AOHP Releases Year-Two Results of its National Survey on Blood Exposures Among US Healthcare Workers


The Association of Occupational Health Professionals in Healthcare (AOHP) recently released the results of EXPO-S.T.O.P.-2012, a survey of its members to ascertain the incidence of sharps injuries and mucocutaneous blood exposures among healthcare workers in U.S. hospitals. AOHP's EXPO-S.T.O.P. (EXPOsure Survey of Trends in Occupational Practice), the largest annual survey of its kind conducted in the United States, was initially conducted in 2011 to establish the first nationally representative blood exposure database and benchmark resource.

“Blood exposure among healthcare workers (HCW) continues to be a serious occupational risk that healthcare facilities strive to reduce,” explains Linda Good, PhD, RN, COHN-S, director of employee occupational services at Scripps Health in San Diego, and EXPO-S.T.O.P. co-author. “Currently in the United States, EXPO-S.T.O.P. is the only active national blood exposure data collection system.”

A 15-item electronic survey pertaining to 2012 calendar-year data was developed and distributed to AOHP members across the nation to ascertain blood exposure incidence and denominator data. The survey, which will be conducted annually by AOHP, provides results to help healthcare facilities enumerate and categorize blood exposures to better understand how they occur and what resources are required to reduce them. The survey also identifies best practices in hospitals with low incidence rates of blood exposures.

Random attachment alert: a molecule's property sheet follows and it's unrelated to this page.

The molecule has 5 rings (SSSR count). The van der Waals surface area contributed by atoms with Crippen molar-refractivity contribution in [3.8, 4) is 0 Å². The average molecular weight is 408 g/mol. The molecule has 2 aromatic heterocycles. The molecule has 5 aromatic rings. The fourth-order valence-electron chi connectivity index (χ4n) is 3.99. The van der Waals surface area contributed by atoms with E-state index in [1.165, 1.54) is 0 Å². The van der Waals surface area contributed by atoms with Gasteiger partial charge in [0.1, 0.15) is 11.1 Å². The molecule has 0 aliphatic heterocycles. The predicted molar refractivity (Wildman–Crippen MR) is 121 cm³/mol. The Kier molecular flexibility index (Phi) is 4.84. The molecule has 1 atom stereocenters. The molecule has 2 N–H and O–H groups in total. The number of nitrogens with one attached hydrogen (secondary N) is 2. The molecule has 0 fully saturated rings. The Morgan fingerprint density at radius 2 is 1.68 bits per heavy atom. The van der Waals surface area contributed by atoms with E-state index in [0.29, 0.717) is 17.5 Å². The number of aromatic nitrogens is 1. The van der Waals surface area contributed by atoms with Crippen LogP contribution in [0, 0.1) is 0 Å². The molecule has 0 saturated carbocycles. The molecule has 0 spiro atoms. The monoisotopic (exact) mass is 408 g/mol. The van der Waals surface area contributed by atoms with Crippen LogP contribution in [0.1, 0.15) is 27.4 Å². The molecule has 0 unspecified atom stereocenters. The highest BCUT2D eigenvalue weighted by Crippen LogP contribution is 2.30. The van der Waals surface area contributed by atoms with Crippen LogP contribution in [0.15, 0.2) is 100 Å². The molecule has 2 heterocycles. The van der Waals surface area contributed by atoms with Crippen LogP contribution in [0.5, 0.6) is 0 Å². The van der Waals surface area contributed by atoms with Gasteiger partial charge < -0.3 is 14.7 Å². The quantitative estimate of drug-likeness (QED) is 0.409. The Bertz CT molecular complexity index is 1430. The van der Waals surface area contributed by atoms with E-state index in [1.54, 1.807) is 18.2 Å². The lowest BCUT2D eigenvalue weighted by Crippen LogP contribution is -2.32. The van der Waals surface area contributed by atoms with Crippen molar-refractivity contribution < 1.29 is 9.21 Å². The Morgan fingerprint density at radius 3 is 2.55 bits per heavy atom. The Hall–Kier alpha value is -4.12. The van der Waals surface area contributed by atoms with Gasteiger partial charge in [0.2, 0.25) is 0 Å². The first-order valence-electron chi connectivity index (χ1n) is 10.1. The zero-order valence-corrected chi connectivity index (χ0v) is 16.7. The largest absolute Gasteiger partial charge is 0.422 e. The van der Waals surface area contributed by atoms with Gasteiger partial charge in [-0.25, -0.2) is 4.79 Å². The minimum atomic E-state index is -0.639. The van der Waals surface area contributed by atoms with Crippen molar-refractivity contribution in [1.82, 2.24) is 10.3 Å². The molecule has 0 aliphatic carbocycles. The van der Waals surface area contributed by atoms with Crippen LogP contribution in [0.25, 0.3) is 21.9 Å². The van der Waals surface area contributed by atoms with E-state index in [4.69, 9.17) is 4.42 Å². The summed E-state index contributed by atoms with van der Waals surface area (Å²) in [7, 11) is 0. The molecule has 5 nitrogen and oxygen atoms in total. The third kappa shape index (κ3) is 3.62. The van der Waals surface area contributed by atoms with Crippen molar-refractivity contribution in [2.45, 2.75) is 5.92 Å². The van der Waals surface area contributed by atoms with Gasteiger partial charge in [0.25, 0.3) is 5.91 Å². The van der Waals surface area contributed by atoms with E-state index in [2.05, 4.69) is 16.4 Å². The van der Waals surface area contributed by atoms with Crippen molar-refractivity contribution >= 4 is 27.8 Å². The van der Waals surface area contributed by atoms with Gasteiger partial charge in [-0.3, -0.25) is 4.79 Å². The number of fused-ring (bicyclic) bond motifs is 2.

“AOHP members from 157 hospitals in 32 states participated in EXPO-S.T.O.P.-2012, a significant increase from 2011,” says survey co-author Terry Grimmond, director of Grimmond and Associates in New Zealand. “The survey shows a sharps injury (SI) rate of 28.2 per 100 occupied beds, or 2.2 per 100 full-time equivalent (FTE) staff. This incidence of SI is significantly higher than in other contemporary U.S. surveys and shows that little reduction in SI rates has occurred in the last decade. These results indicate that simply mandating the use of safety engineered devices through the Needlestick Safety and Prevention Act of 2001 has not achieved our reduction goals, and a new vigor must be found to protect HCW.” 

AOHP is committed to reporting this information to induce healthcare facilities across the nation to identify new methods to protect HCW from blood exposures, and to set the goal for blood exposures at zero by highlighting best practices that have led to a more than 60 percent reduction in SI incidents in some hospitals. Strategies include:
• Prevention through education.
• Data-driven communication.
• Immediate root cause investigation of all exposures.
• Adoption of safer safety engineered devices.
• Engagement of staff on all levels.
• Acceptance by staff that safety is their responsibility.

Survey information for EXPO-S.T.O.P.-2013 & 2014 was collected in the spring of 2015 and is currently being analyzed.

Source: Association of Occupational Health Professionals in Healthcare (AOHP)

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